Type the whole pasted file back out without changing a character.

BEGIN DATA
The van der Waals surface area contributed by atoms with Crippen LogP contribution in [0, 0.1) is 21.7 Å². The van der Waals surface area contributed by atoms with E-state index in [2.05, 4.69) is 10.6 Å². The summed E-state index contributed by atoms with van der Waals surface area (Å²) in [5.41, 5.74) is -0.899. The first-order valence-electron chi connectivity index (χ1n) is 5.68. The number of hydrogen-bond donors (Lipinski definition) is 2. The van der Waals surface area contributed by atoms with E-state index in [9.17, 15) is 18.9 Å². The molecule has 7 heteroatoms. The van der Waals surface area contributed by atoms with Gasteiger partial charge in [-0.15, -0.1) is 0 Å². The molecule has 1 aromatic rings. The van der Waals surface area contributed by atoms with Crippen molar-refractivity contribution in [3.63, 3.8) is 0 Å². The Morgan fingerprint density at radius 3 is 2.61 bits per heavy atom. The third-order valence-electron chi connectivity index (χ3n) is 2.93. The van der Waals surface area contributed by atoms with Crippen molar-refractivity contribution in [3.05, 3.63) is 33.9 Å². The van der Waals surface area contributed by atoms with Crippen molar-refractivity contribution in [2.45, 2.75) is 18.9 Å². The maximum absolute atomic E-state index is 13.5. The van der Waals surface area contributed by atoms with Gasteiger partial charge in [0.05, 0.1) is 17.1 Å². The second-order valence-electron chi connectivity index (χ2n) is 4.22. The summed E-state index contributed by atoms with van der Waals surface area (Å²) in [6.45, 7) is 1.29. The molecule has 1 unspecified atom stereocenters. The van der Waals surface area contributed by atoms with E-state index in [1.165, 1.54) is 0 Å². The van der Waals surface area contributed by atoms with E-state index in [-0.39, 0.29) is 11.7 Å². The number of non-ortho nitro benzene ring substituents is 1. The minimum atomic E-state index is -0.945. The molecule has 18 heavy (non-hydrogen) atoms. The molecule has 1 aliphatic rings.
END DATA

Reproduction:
The van der Waals surface area contributed by atoms with Crippen LogP contribution in [0, 0.1) is 21.7 Å². The van der Waals surface area contributed by atoms with E-state index in [2.05, 4.69) is 10.6 Å². The summed E-state index contributed by atoms with van der Waals surface area (Å²) in [5.41, 5.74) is -0.899. The first-order valence-electron chi connectivity index (χ1n) is 5.68. The number of hydrogen-bond donors (Lipinski definition) is 2. The van der Waals surface area contributed by atoms with E-state index in [9.17, 15) is 18.9 Å². The molecule has 7 heteroatoms. The van der Waals surface area contributed by atoms with Gasteiger partial charge in [-0.15, -0.1) is 0 Å². The molecule has 1 aromatic rings. The van der Waals surface area contributed by atoms with Crippen molar-refractivity contribution in [3.63, 3.8) is 0 Å². The Morgan fingerprint density at radius 3 is 2.61 bits per heavy atom. The third-order valence-electron chi connectivity index (χ3n) is 2.93. The van der Waals surface area contributed by atoms with Crippen molar-refractivity contribution in [3.05, 3.63) is 33.9 Å². The van der Waals surface area contributed by atoms with Crippen molar-refractivity contribution in [2.45, 2.75) is 18.9 Å². The maximum absolute atomic E-state index is 13.5. The van der Waals surface area contributed by atoms with Gasteiger partial charge in [0.05, 0.1) is 17.1 Å². The second-order valence-electron chi connectivity index (χ2n) is 4.22. The summed E-state index contributed by atoms with van der Waals surface area (Å²) in [6.45, 7) is 1.29. The molecule has 1 unspecified atom stereocenters. The van der Waals surface area contributed by atoms with E-state index in [1.165, 1.54) is 0 Å². The van der Waals surface area contributed by atoms with E-state index in [-0.39, 0.29) is 11.7 Å². The number of non-ortho nitro benzene ring substituents is 1. The minimum atomic E-state index is -0.945. The molecule has 18 heavy (non-hydrogen) atoms. The molecule has 1 aliphatic rings.